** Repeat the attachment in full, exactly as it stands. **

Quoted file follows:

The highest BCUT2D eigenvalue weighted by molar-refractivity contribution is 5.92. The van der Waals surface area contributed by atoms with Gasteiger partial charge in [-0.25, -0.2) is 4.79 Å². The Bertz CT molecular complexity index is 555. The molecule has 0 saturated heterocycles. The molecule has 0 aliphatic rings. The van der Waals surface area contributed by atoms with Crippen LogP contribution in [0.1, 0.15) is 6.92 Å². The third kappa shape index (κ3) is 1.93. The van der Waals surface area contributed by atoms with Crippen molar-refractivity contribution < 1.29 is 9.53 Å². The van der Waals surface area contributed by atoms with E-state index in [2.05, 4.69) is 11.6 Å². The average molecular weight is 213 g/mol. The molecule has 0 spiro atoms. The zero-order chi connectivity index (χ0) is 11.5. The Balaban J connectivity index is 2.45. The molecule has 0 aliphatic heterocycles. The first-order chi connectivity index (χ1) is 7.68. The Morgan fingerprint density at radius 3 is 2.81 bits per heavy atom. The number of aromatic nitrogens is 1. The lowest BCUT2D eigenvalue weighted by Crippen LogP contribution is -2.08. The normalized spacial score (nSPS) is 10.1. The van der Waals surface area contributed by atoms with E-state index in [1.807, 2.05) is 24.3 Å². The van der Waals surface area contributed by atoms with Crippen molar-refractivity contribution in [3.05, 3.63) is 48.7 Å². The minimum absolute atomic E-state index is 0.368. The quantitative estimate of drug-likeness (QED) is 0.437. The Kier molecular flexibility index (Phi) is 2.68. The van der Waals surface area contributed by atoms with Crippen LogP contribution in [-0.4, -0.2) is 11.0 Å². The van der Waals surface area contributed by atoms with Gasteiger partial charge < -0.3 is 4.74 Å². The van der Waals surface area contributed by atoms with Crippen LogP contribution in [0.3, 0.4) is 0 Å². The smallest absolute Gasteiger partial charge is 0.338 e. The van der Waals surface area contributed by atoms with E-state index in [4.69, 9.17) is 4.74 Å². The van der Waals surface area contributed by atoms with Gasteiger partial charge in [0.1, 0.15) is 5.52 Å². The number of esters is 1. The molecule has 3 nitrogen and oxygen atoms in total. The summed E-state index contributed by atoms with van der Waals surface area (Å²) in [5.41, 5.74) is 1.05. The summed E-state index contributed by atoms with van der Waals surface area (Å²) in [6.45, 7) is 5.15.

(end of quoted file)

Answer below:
The highest BCUT2D eigenvalue weighted by molar-refractivity contribution is 5.92. The van der Waals surface area contributed by atoms with Gasteiger partial charge in [-0.25, -0.2) is 4.79 Å². The Bertz CT molecular complexity index is 555. The molecule has 0 saturated heterocycles. The molecule has 0 aliphatic rings. The van der Waals surface area contributed by atoms with Crippen LogP contribution in [0.1, 0.15) is 6.92 Å². The third kappa shape index (κ3) is 1.93. The van der Waals surface area contributed by atoms with Crippen molar-refractivity contribution < 1.29 is 9.53 Å². The van der Waals surface area contributed by atoms with E-state index in [2.05, 4.69) is 11.6 Å². The average molecular weight is 213 g/mol. The molecule has 0 spiro atoms. The zero-order chi connectivity index (χ0) is 11.5. The Balaban J connectivity index is 2.45. The molecule has 0 aliphatic heterocycles. The first-order chi connectivity index (χ1) is 7.68. The Morgan fingerprint density at radius 3 is 2.81 bits per heavy atom. The number of aromatic nitrogens is 1. The lowest BCUT2D eigenvalue weighted by Crippen LogP contribution is -2.08. The normalized spacial score (nSPS) is 10.1. The van der Waals surface area contributed by atoms with E-state index in [1.807, 2.05) is 24.3 Å². The van der Waals surface area contributed by atoms with Crippen molar-refractivity contribution in [3.05, 3.63) is 48.7 Å². The minimum absolute atomic E-state index is 0.368. The quantitative estimate of drug-likeness (QED) is 0.437. The Kier molecular flexibility index (Phi) is 2.68. The van der Waals surface area contributed by atoms with Crippen LogP contribution in [-0.4, -0.2) is 11.0 Å². The van der Waals surface area contributed by atoms with Gasteiger partial charge < -0.3 is 4.74 Å². The van der Waals surface area contributed by atoms with Crippen LogP contribution in [0.3, 0.4) is 0 Å². The smallest absolute Gasteiger partial charge is 0.338 e. The van der Waals surface area contributed by atoms with E-state index in [4.69, 9.17) is 4.74 Å². The van der Waals surface area contributed by atoms with Gasteiger partial charge in [0.1, 0.15) is 5.52 Å². The number of esters is 1. The molecule has 3 nitrogen and oxygen atoms in total. The summed E-state index contributed by atoms with van der Waals surface area (Å²) in [5.41, 5.74) is 1.05. The summed E-state index contributed by atoms with van der Waals surface area (Å²) in [6.45, 7) is 5.15.